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TIME: Behind the Republican Revolt [View All]

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DeepModem Mom Donating Member (1000+ posts) Send PM | Profile | Ignore Fri Jan-19-07 11:11 PM
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TIME: Behind the Republican Revolt
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Behind the Republican Revolt
Friday, Jan. 19, 2007

Senator Chuck Hagel (R-NE) in the U.S. Capitol, January 16, 2007
(Jay L. Clendenin/Polaris for TIME)

....Though Democrats are now in charge of both houses, the lawmakers to watch are the Republicans, who for the first time are charting their own course on Iraq. At least a dozen G.O.P. Senators have expressed opposition to Bush's "surge" plan, and one-- potential presidential contender Chuck Hagel of Nebraska--is even working with leading Democrats to pass a resolution against it. Hagel, a twice-wounded Vietnam veteran, has said Bush's plan to increase U.S. troop strength in Iraq by 21,500 represents "the most dangerous foreign policy blunder since Vietnam, and I intend to resist it."

The Senate measure, expected to go to the floor soon after Bush's speech next week, would be nonbinding. However, a strong and bipartisan vote against Bush's surge strategy could pave the way for bolder congressional moves in coming months, including putting restrictions on how money for the Iraq war is spent. One test could come as early as February, when the White House is expected to send Congress a request for supplemental funding for the war. Representative John Murtha, who opposes the war and chairs the Defense Appropriations Subcommittee, has said he won't move to cut off funds. But he may, for instance, mandate that soldiers be given at least a year off between war-zone tours, a move that would make it far more difficult for Bush to find the men and women he needs to carry out his plan.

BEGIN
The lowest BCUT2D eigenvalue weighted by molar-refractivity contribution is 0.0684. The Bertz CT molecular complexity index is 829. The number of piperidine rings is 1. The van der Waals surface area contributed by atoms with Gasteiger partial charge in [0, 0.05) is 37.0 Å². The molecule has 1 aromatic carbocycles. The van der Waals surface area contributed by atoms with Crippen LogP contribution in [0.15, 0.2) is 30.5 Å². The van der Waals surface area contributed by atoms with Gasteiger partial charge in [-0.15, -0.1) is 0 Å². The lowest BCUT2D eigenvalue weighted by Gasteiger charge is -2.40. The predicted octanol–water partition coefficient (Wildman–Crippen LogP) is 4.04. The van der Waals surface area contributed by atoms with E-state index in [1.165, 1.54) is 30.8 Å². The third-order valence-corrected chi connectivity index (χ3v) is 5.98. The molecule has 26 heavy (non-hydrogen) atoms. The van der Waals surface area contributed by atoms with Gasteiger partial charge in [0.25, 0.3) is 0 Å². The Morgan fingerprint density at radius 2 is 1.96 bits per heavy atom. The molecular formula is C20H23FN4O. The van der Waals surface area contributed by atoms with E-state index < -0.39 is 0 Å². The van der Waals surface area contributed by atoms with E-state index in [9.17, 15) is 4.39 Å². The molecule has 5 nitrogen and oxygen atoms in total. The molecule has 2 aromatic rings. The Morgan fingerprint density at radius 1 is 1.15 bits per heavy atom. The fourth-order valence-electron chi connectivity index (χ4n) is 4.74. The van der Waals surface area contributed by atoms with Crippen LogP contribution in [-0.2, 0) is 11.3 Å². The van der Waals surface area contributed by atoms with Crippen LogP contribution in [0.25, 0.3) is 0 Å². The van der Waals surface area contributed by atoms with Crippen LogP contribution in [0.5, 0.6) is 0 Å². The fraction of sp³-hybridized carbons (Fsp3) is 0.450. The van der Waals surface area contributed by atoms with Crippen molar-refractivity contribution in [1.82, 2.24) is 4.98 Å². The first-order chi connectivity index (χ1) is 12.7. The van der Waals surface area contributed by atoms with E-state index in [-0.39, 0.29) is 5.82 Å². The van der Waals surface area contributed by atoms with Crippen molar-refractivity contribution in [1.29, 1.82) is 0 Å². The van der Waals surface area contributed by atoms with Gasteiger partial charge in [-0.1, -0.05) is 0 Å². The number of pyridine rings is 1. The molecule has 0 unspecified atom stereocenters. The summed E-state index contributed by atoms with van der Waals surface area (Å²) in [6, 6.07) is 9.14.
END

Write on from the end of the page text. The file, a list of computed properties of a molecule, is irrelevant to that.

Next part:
To circumvent the spectacle of some in the President's own party voting against his war plan, Republican leaders on Capitol Hill are hoping to come up with a resolution that their members can support. It is a sign of how badly Bush is faring that they are considering endorsing a bipartisan plan that was rejected by the President. The Iraq Study Group's recommendation last month for a phased withdrawal "is the best option for Republicans at this stage," says a senior G.O.P. aide. "It would be less of a repudiation."...


Republicans are already looking past the President's plan, worrying about the long-term damage they could suffer even after Bush is out of office, much as the "Vietnam syndrome" has for decades haunted Democrats. That's a lesson from history that Republicans don't want to repeat. But if Iraq's troubles spread farther in the region, says Richard Lugar, the senior Republican on the Senate Foreign Relations Committee, "that will be perceived as a very large failure on the part of whoever is in power.",9171,158042...
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